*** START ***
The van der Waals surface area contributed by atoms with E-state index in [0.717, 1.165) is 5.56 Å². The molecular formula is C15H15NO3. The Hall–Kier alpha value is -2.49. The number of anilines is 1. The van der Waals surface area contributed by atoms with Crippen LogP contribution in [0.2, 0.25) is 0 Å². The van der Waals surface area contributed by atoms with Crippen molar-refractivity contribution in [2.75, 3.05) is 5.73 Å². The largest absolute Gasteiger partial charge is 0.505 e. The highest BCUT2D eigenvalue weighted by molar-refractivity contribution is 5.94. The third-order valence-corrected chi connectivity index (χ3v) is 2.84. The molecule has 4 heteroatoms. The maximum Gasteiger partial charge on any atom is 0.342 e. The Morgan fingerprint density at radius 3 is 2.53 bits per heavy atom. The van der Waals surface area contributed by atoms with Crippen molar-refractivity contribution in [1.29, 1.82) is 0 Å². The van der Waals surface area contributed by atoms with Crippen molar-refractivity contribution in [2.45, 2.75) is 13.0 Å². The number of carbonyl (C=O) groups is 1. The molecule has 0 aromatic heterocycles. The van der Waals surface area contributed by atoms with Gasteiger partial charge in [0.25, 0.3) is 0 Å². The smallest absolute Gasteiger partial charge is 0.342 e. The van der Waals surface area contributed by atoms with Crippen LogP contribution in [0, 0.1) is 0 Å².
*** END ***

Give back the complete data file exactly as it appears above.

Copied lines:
The van der Waals surface area contributed by atoms with E-state index in [0.717, 1.165) is 5.56 Å². The molecular formula is C15H15NO3. The Hall–Kier alpha value is -2.49. The number of anilines is 1. The van der Waals surface area contributed by atoms with Crippen LogP contribution in [0.2, 0.25) is 0 Å². The van der Waals surface area contributed by atoms with Crippen molar-refractivity contribution in [2.75, 3.05) is 5.73 Å². The largest absolute Gasteiger partial charge is 0.505 e. The highest BCUT2D eigenvalue weighted by molar-refractivity contribution is 5.94. The third-order valence-corrected chi connectivity index (χ3v) is 2.84. The molecule has 4 heteroatoms. The maximum Gasteiger partial charge on any atom is 0.342 e. The Morgan fingerprint density at radius 3 is 2.53 bits per heavy atom. The van der Waals surface area contributed by atoms with Crippen molar-refractivity contribution in [1.29, 1.82) is 0 Å². The van der Waals surface area contributed by atoms with Crippen molar-refractivity contribution in [2.45, 2.75) is 13.0 Å². The number of carbonyl (C=O) groups is 1. The molecule has 0 aromatic heterocycles. The van der Waals surface area contributed by atoms with Gasteiger partial charge in [0.25, 0.3) is 0 Å². The smallest absolute Gasteiger partial charge is 0.342 e. The van der Waals surface area contributed by atoms with Crippen LogP contribution in [0, 0.1) is 0 Å².